Tip For NT 4.0 users who preferred Administrative Tools on the Start Menu, it can be added back through Taskbar Properties by checking the "Display Administrative Tools" checkbox on the Start Menu Options tab.

5.1.4 Users and Passwords

The Users and Passwords applet replaces the older User Manger (NT Workstation) and User Manager for Domains (NT Server) applets from NT 4.0. In this applet you can configure user and group settings, and configure whether or not users have to enter a username and password to login or have to press ctrl-alt-del. If your network uses a certification authority for authentication you can manage certificates in this applet as well.

5.1.5 System

The System applet is host to a wide variety of functions that enable you to configure your computer's settings. System is possibly the most important of the Control Panel applets, so we will look at each of the property sheets that make up the applet. It is divided into five property sheets as follows:

  • General

  • Network Identification

  • Hardware

  • User Profiles

  • Advanced General

The General property sheet is the same as in NT 4.0. It provides information such as the version of the operating system, who the operating system is registered to, the license key, and information regarding the processor and amount of RAM installed in the computer. Network Identification

The Network Identification property sheet is new to Windows 2000 and is what used to be the General tab of the Network Control Panel applet in NT 4.0. On this property sheet you can change the name of the computer and configure workgroup or domain membership for your workstation or server. Hardware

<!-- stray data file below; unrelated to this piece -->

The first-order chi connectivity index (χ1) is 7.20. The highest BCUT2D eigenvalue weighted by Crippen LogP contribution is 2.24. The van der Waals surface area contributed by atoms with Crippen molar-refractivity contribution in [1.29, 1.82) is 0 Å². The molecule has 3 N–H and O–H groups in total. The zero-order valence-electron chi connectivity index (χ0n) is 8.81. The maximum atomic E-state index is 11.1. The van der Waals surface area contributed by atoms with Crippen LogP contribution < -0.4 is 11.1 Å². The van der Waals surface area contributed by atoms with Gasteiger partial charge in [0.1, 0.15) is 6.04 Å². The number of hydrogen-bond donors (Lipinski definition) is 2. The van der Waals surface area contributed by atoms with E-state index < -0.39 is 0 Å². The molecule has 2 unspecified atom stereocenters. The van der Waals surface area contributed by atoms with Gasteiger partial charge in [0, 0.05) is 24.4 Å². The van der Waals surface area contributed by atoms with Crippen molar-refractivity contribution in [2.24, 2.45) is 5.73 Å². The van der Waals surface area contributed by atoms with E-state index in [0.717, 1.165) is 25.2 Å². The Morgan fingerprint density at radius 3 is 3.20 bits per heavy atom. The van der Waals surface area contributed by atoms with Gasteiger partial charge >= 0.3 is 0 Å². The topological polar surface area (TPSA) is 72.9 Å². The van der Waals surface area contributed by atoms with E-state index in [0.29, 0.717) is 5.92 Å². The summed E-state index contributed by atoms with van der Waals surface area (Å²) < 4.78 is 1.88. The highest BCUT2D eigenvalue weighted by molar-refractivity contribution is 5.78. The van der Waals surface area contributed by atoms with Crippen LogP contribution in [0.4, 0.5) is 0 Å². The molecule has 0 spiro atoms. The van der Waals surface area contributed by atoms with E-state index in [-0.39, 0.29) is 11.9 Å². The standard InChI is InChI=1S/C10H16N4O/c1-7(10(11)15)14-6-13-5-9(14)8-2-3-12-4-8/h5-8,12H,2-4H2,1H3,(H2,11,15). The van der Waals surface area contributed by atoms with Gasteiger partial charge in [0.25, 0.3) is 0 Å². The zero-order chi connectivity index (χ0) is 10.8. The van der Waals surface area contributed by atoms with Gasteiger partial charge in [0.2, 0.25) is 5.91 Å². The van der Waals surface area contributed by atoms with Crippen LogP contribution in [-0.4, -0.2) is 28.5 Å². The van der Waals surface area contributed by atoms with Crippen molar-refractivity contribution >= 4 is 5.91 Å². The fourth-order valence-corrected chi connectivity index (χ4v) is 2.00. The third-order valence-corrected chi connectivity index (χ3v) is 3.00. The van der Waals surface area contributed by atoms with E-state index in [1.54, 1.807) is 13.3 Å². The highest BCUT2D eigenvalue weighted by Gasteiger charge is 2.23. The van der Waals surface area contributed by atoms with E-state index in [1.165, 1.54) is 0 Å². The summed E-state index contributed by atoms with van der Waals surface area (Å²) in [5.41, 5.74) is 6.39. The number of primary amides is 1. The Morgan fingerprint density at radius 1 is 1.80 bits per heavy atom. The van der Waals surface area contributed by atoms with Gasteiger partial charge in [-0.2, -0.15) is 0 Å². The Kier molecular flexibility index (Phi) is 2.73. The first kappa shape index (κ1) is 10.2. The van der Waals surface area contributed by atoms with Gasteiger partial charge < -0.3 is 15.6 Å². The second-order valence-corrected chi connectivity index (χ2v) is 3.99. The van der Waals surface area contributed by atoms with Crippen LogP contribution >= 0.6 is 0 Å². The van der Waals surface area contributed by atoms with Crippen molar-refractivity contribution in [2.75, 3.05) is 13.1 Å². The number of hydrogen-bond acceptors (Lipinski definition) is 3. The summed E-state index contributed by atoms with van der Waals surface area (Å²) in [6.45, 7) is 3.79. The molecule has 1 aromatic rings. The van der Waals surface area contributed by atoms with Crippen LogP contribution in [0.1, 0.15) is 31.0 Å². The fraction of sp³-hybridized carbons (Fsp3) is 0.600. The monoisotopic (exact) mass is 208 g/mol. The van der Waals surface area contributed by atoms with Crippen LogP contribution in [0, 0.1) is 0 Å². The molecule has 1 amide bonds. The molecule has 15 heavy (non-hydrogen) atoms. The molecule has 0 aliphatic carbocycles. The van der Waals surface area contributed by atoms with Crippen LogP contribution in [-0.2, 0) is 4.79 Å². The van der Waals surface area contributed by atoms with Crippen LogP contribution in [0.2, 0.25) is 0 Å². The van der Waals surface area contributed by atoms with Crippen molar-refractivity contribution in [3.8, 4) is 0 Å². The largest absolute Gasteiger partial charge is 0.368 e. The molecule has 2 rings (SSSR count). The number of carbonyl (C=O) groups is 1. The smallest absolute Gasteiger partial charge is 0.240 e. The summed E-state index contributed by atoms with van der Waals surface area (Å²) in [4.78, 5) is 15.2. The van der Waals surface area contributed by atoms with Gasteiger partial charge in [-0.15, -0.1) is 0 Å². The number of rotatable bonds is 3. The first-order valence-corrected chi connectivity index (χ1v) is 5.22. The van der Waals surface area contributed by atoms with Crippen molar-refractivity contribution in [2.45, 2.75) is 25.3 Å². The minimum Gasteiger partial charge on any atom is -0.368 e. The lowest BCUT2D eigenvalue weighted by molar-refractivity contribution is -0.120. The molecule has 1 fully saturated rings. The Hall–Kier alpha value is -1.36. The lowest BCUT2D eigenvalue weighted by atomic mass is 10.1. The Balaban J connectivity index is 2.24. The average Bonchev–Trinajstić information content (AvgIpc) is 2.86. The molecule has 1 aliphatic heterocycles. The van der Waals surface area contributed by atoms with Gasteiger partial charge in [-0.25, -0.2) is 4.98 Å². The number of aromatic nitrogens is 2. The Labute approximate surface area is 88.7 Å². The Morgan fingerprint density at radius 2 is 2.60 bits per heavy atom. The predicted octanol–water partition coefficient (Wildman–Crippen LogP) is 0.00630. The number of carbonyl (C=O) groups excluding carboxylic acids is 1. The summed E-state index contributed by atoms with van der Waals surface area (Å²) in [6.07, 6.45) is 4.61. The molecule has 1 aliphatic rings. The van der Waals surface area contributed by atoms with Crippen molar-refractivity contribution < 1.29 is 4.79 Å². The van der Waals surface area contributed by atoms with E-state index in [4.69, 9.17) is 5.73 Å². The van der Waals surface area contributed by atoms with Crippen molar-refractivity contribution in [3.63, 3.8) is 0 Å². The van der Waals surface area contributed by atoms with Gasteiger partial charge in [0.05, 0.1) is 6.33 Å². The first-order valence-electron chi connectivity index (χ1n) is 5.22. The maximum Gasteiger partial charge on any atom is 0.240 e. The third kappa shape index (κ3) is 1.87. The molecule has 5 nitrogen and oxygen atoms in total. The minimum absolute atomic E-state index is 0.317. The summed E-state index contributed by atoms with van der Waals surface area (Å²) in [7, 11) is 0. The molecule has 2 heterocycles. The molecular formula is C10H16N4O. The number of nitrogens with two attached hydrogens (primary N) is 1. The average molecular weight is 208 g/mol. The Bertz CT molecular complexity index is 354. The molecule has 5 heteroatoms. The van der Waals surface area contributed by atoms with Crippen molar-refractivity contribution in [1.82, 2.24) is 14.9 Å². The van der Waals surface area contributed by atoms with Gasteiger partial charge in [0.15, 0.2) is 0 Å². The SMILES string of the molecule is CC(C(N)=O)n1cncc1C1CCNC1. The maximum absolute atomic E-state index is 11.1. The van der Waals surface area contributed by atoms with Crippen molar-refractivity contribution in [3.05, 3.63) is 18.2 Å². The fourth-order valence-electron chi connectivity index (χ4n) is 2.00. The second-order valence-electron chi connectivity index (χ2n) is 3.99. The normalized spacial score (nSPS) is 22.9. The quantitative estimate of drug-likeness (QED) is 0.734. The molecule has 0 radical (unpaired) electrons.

The Hardware property sheet is the location for configuring your system's hardware. It includes a button that links to the Add/Remove Hardware applet and, like NT 4.0, gives you the ability to setup and configure multiple hardware profiles (discussed in the next section).

Tip Another exciting new feature of Windows 2000 is driver signing, which attempts to maintain the integrity of the operating system files by allowing you to configure whether or not to overwrite digitally signed files when you install applications. By default file signatures are ignored, meaning all files will be installed regardless (the same as NT 4.0). There are also options to warn you before installing an unsigned file or to block unsigned files from installing at all.

Device Manager is the applet that Windows 9x users have had available to them while NT 4.0 users had to rely on the archaic Windows NT Diagnostics that provided much less functionality. Using Device Manager you can view and change device properties, update device drivers, configure device settings, and uninstall devices. User Profiles

The User Profiles property sheet is where you configure local vs. roaming profiles. Profiles are discussed in depth in Chapter 13. Advanced

The Advanced property sheet contains options to configure performance options, environment variables, and startup and recovery options. Each of these is discussed later in this chapter.

5.2 Working With Hardware Profiles